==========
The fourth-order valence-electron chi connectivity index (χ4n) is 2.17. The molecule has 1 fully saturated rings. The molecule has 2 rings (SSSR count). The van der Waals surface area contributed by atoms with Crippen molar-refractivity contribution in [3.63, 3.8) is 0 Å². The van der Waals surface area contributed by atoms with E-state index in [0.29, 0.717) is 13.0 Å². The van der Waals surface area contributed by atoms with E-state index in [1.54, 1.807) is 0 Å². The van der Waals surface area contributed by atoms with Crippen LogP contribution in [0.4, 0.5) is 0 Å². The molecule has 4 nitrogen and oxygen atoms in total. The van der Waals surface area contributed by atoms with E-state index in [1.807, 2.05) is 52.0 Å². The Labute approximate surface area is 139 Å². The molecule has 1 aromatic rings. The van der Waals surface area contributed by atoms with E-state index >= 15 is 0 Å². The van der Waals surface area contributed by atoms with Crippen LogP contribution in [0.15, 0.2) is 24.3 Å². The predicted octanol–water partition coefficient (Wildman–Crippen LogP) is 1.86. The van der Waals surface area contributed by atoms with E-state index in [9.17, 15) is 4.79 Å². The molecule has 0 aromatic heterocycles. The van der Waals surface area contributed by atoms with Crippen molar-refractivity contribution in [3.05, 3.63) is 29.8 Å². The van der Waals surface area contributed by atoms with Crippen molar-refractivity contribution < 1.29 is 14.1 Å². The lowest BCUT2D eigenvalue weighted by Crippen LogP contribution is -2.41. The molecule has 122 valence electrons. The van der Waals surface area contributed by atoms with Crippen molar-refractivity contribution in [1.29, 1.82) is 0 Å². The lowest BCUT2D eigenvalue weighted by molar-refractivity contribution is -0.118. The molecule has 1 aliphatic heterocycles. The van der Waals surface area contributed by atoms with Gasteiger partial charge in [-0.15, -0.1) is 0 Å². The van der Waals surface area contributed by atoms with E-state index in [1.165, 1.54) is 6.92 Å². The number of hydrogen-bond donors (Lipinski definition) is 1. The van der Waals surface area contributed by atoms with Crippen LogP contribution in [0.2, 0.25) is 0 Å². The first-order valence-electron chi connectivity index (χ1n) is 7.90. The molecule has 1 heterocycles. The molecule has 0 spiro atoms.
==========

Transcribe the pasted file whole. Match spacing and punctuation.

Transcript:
The fourth-order valence-electron chi connectivity index (χ4n) is 2.17. The molecule has 1 fully saturated rings. The molecule has 2 rings (SSSR count). The van der Waals surface area contributed by atoms with Crippen molar-refractivity contribution in [3.63, 3.8) is 0 Å². The van der Waals surface area contributed by atoms with E-state index in [0.29, 0.717) is 13.0 Å². The van der Waals surface area contributed by atoms with E-state index in [1.54, 1.807) is 0 Å². The van der Waals surface area contributed by atoms with Crippen LogP contribution in [0.4, 0.5) is 0 Å². The molecule has 4 nitrogen and oxygen atoms in total. The van der Waals surface area contributed by atoms with E-state index in [1.807, 2.05) is 52.0 Å². The Labute approximate surface area is 139 Å². The molecule has 1 aromatic rings. The van der Waals surface area contributed by atoms with E-state index >= 15 is 0 Å². The van der Waals surface area contributed by atoms with Crippen LogP contribution in [0.15, 0.2) is 24.3 Å². The predicted octanol–water partition coefficient (Wildman–Crippen LogP) is 1.86. The van der Waals surface area contributed by atoms with E-state index in [9.17, 15) is 4.79 Å². The molecule has 0 aromatic heterocycles. The van der Waals surface area contributed by atoms with Crippen molar-refractivity contribution in [3.05, 3.63) is 29.8 Å². The van der Waals surface area contributed by atoms with Crippen molar-refractivity contribution < 1.29 is 14.1 Å². The lowest BCUT2D eigenvalue weighted by Crippen LogP contribution is -2.41. The molecule has 122 valence electrons. The van der Waals surface area contributed by atoms with Crippen molar-refractivity contribution in [1.29, 1.82) is 0 Å². The lowest BCUT2D eigenvalue weighted by molar-refractivity contribution is -0.118. The molecule has 1 aliphatic heterocycles. The van der Waals surface area contributed by atoms with Gasteiger partial charge in [-0.15, -0.1) is 0 Å². The van der Waals surface area contributed by atoms with E-state index in [1.165, 1.54) is 6.92 Å². The number of hydrogen-bond donors (Lipinski definition) is 1. The van der Waals surface area contributed by atoms with Crippen LogP contribution in [0.2, 0.25) is 0 Å². The first-order valence-electron chi connectivity index (χ1n) is 7.90. The molecule has 1 heterocycles. The molecule has 0 spiro atoms.